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Preventing falls in restaurants: where the sole meets the floor
  1. Carol W Runyan1,2,3
  1. 1University of North Carolina Injury Prevention Research Center, North Carolina, USA
  2. 2Department of Health Behavior and Health Education, Gillings School of Global Public Health, University of North Carolina, Chapel Hill, North Carolina, USA
  3. 3Department of Pediatrics, School of Medicine, University of North Carolina, Chapel Hill, North Carolina, USA
  1. Correspondence to Dr Carol W Runyan, Injury Prevention Research Center, Suite 500, Bank of America Building, 137 East Franklin Street, Chapel Hill, NC 27599-7505, USA; carol_runyan{at}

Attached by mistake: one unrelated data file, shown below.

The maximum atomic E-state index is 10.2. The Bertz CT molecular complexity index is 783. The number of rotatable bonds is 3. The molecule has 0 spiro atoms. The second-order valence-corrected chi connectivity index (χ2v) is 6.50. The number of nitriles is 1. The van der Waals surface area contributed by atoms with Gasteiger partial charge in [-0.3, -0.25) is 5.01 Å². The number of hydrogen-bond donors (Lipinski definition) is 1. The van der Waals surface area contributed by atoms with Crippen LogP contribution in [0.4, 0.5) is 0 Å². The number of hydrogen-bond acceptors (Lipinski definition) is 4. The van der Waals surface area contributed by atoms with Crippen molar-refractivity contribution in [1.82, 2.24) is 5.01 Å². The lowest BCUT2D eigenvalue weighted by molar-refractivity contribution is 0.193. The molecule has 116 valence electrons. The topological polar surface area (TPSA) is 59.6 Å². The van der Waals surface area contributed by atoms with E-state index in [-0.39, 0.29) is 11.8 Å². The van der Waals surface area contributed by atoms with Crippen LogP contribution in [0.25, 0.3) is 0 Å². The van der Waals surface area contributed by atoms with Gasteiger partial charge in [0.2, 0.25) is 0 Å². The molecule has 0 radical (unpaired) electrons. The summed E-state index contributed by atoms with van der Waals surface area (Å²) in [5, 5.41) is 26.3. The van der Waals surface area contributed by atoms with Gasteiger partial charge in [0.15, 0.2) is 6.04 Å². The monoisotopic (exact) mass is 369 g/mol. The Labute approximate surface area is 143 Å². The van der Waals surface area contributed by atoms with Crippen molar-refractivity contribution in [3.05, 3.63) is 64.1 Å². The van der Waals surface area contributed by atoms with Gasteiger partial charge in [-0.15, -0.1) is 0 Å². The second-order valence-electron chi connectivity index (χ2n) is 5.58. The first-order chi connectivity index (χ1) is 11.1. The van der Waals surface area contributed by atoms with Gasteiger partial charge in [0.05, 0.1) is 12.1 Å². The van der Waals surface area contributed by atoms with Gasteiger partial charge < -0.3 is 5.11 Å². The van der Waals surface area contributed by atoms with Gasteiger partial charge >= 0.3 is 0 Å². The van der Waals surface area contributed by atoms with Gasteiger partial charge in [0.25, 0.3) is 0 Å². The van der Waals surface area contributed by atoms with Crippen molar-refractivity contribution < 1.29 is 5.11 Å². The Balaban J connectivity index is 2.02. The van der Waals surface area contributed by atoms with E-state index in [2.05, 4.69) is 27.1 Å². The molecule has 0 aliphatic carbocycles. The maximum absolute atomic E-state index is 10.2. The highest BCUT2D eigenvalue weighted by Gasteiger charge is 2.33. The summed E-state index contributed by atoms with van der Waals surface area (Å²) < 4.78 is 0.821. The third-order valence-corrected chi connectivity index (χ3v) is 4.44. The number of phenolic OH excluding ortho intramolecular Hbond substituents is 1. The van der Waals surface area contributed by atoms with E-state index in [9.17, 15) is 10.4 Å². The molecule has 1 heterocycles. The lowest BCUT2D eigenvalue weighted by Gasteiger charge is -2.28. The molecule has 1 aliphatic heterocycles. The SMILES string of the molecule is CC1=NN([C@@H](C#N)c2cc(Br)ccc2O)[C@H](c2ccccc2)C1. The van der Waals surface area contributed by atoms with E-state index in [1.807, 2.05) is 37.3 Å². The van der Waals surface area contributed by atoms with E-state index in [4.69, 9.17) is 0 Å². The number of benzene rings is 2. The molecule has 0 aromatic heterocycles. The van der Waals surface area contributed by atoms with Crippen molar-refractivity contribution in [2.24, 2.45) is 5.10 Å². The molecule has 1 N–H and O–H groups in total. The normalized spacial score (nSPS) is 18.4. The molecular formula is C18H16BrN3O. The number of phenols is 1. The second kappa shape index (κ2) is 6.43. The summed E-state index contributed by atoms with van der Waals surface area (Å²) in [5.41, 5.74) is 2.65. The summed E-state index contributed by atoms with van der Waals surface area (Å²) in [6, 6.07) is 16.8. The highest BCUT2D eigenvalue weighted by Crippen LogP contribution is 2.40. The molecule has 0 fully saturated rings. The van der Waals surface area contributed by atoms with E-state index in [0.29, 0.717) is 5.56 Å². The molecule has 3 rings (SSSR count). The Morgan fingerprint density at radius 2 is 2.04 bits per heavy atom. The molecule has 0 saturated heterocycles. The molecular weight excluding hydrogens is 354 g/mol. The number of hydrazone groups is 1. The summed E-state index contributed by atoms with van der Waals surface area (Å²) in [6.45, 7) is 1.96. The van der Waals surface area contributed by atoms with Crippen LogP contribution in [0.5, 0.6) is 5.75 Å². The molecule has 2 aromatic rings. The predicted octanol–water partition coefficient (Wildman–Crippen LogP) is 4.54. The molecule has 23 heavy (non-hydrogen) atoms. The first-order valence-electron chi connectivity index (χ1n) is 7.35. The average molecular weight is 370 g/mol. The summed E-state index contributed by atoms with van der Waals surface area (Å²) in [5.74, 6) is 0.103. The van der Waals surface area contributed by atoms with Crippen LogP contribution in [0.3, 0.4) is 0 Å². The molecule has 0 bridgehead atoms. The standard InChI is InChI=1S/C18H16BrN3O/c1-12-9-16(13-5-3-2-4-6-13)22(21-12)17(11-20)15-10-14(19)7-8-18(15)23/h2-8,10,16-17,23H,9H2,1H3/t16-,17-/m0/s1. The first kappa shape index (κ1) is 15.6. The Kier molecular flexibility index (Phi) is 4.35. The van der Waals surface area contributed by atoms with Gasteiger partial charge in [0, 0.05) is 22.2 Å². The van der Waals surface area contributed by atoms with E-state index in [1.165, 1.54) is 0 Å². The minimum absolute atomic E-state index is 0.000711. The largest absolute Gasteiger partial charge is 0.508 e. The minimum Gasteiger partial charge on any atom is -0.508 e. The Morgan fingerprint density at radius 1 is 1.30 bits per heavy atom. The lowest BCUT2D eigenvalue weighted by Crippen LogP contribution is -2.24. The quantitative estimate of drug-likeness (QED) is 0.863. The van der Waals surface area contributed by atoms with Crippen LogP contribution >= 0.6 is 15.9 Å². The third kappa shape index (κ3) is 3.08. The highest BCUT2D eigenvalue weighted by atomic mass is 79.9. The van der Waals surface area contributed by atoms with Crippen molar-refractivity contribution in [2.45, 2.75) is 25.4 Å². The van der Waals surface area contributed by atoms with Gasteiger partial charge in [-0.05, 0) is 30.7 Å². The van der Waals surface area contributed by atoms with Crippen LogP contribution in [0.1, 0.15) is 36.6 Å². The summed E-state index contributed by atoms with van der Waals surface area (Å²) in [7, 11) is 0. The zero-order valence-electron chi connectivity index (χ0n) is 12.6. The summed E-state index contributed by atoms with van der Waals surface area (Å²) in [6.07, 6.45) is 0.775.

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Though the restaurant industry may not be thought of as a high-risk environment in terms of serious or fatal injury, falls are a significant problem, accounting for a substantial share of injuries annually in this industry. As Verma et al1 point out, costs are higher for older than younger workers, even though younger workers comprise a larger share of the workforce. There are long-term and potentially costly consequences for younger and older workers alike.

The article by Verma et al1 is important in several ways. First, it examines a significant and costly injury problem—falls in restaurants, affecting …

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  • Funding Centers for Disease Control and Prevention.

  • Competing interests None.

  • Provenance and peer review Commissioned; not externally peer reviewed.

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